Letters to the Editor

We need to show maturity as we work through the legacy issues

The deaths of 11 people In Ballymurphy during August 1971 were a tragic consequence of the events that led to the army being deployed on our streets. I sincerely hope the families are successful in their quest to establish the truth about what happened.

In the mid-70s my father, who was a policeman, wrote a paper titled, ‘The use of the army in the civil environment’. His work highlighted that while Northern Ireland would have descended into civil war without the army, it was not suitably trained for operating in the type of conflict that was unfolding. It was a necessary but blunt instrument. Soldiers were trained for the battlefield where survival depended on ‘reacting’ to events rather than ‘responding’, which forms the basis of policing.

They gained experience on the ground, saving many lives, but also taking them. Altogether they were involved in around 300 deaths. Whether justified or not they were all still tragic. It should also be remembered that more than 700 soldiers were killed and thousands more injured,   

With this is mind, it’s important that the inquests examine not only all aspects of the incidents that occurred, but also the context against which they happened. When the army arrived in Northern Ireland, why was peace and stability not restored? After all, they were welcomed initially by all reasonable people but particularly by the vast majority of the nationalist part of our community. What changed that resulted in gun battles occurring on our streets after their deployment?  

The 1974 documentary ‘Children In Crossfire’ highlighted effectively the environment of hatred that was created by our extremes.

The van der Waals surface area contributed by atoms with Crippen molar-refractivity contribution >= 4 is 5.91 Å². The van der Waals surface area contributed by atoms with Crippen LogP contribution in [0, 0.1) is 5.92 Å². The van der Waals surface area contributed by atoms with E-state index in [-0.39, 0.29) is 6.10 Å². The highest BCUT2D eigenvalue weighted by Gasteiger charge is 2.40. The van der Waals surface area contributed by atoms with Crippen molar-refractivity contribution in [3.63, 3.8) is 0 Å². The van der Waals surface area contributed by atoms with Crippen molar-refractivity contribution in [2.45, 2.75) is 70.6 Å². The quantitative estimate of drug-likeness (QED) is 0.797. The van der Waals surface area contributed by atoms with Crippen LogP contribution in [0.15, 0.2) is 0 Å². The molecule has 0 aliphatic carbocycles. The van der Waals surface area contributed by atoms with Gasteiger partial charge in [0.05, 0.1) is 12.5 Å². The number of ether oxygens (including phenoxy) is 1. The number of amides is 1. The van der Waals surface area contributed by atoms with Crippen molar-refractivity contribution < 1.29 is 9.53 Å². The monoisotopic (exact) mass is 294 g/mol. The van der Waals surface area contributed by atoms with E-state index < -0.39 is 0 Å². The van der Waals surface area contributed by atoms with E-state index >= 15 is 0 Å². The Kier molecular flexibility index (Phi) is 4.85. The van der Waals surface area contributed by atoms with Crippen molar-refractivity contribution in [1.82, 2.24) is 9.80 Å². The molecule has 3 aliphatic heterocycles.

It is so important that the future is different and that is why the families should tell us more about those who were killed so that we better understand the people they were. It is vital we tell our young of the real consequences of conflict.

Also, while I can appreciate the families having little sympathy for the soldiers involved, we need to recognise the tragedy of the deaths of those who happened to also be members of the security services.

This should not be viewed as ‘whataboutery’ but rather a sharing of the tragedy that touched too many in our society so we all understand better what happened here.

As a community, we need to show maturity as we work through the legacy issues. The families from Ballymurphy deserve their opportunity to tell what happened to them, but specific incidents cannot be considered in isolation. Without a more balanced outlook, we risk pandering to an ongoing campaign aimed at spreading the idea that the republican campaign of violence, its hatred of the ‘other’ and undermining the state were justified.

This is an ongoing challenge for Irish nationalism in particular, as we mark 50 years since the Northern Ireland Civil Rights movement and as we move into an intense spell of anniversaries that will last for another 30 to 40 years. If nationalist civic, religious and political leaders across the island really have decided that the IRA campaign was regrettable, but at some level justified, then it sends a worrying message  to their neighbours from a British – Irish tradition.

Holywood, Co Down


Don’t subject fishing industry to paralysis by analysis

Last week I met some representatives from the fishing industry in Kilkeel where I was astounded to find out that the fishing industry will be subjected to a strategic review to be undertaken by two government departments – DAERA and the Department of the Economy.  Usually open-ended reviews means that work will be sluggish in relation to the development of the harbours in Ardglass and Kilkeel.